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Astrophotography Quick Reference

Ecuador's Astrophoto Equipment

MIZAR (later exported to the US as TAL-1)

I use a Russian 4.5" (114mm) f/7.1 Newtonian telescope since 1991. It features a rigid equatorial mount but has no clock drive, or any other tracking device. This means that it can do limited astrophotography (lunar or manually driven piggyback). I use the following eyepieces : 25mm Plossl (32x), 15mm Kernel (54x), 4mm Orthoscopic (204x), plus a 3x Barlow lens. Also color eyepiece filters help in low contrast targets (like Jupiter's belts). Actually, this was not my first telescope. I had a small 40mm refractor with a variable eyepiece (8x-32x) since 1988. Of course, I don' t quite consider the small refractor as a telescope, since it is only good for the moon. I still use it though, as a large focal length telephoto, mostly suitable for the moon and sun.

The EOS REBEL is a special edition of the EOS 1000QD (more metal - less plastic, no built-in flash). It is an excellent SLR camera, although not well suited for long exposures, as it relies completely on battery power. It has an exposure range of 30sec to 1/2000sec with automatic, programmable or manual controls. I have used it exclusively from 1992 to 1996, as I bought the Zenit in 1997 which is better suited for astophotography. Of course, for shorter exposures, or not astronomical targets this camera is really good.
Zenit 122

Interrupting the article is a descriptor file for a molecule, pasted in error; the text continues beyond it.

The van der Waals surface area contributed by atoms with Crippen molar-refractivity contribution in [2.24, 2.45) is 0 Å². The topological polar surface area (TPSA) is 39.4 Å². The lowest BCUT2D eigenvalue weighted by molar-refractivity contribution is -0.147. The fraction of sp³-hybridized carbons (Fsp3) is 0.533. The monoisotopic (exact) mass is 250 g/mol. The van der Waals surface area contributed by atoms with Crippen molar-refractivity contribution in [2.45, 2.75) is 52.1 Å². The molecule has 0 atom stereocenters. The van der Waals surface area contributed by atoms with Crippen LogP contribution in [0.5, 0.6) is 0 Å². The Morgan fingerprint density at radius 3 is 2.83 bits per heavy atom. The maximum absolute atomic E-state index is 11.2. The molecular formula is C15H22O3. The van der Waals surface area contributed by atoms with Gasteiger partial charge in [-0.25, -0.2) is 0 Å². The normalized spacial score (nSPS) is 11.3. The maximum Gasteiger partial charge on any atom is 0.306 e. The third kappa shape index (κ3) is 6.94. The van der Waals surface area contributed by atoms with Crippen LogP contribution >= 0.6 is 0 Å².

As I wanted a mechanical camera that supports a cable release I bought this Russian SLR (Jan. '97). It has an exposure range of only 1/30sec to 1/500sec, but the bulb setting is independent of battery power. It has the popular M42 "screw" type lens mount that accepts many manufacturer's lenses, but this camera is cheap and it started having problems with film loading after not very much use.
Canon F-1
Unfortunately my Zenit started having some problems with the film loading, so I replaced it with a (far better) Canon F-1 (manufactured in 1979). I use an M42/Canon FD adapter to attach my old lenses to the F-1. The F-1 has an exposure range of 2sec to 1/2000sec and uses the battery only for the photometer functions. It also supports multiple exposures and mirror lock-up. Since I acquired this camera on the summer of 2000, you will not see any photos taken with the F-1 for a while...
Minolta XD-5

I recently (2001) got this camera, which is the world's first multi-mode exposure 35mm SLR (manufactured in 1979). It has shutter or aperture priority, manual metered mode and X-Sync at 1/100. The supported exposures are from 1sec to 1/1000sec (electronic) plus the mechanical B and O (at 1/100).


For the Canon EOS:

35-80mm (f/4.5-f/5.6) Canon EOS AF ZOOM lens. (1992)
80-200mm (f/4.5-f/5.6) Canon EOS AF ZOOM lens. (2000)

For the Canon F1:

28mm (f/2.8) Chinar lens. (2001)

For the Zenit and F-1 (M42/FD adapter):

50mm (f/2.8) Praktika lens. (2000)
58mm (f/2) Helios lens. (1997)
300mm (f/4.5) Helios lens. (1997)

For the Zenit, F-1 (w. M42/FD adapter) and EOS (w. M42/EOS adapter):

400-1600mm (f/10-f/40) Haley Optical telephoto/telescope. (1988)

For the Minolta :

45mm (f/2) Rokkor lens. (2001)
28mm (f/2.8) Soligor lens. (2001)
28-80mm (f/3.9-4.9) Albinar lens. (2001)



85A (My favorite - the best for sunsets)